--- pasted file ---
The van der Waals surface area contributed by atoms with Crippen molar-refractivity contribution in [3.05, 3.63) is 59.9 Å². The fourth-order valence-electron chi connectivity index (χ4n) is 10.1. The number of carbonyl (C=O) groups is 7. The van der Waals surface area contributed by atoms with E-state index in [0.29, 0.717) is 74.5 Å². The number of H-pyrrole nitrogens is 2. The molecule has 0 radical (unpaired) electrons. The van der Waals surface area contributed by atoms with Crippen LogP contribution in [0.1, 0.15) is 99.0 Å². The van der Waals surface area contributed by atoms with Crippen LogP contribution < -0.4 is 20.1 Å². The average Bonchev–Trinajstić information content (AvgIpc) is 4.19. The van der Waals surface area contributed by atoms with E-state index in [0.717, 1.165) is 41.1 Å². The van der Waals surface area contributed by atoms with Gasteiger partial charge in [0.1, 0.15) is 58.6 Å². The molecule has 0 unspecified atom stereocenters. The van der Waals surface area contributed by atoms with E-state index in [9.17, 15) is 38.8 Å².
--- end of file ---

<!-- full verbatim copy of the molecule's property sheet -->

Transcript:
The van der Waals surface area contributed by atoms with Crippen molar-refractivity contribution in [3.05, 3.63) is 59.9 Å². The fourth-order valence-electron chi connectivity index (χ4n) is 10.1. The number of carbonyl (C=O) groups is 7. The van der Waals surface area contributed by atoms with E-state index in [0.29, 0.717) is 74.5 Å². The number of H-pyrrole nitrogens is 2. The molecule has 0 radical (unpaired) electrons. The van der Waals surface area contributed by atoms with Crippen LogP contribution in [0.1, 0.15) is 99.0 Å². The van der Waals surface area contributed by atoms with Crippen LogP contribution < -0.4 is 20.1 Å². The average Bonchev–Trinajstić information content (AvgIpc) is 4.19. The van der Waals surface area contributed by atoms with E-state index in [0.717, 1.165) is 41.1 Å². The van der Waals surface area contributed by atoms with Gasteiger partial charge in [0.1, 0.15) is 58.6 Å². The molecule has 0 unspecified atom stereocenters. The van der Waals surface area contributed by atoms with E-state index in [9.17, 15) is 38.8 Å².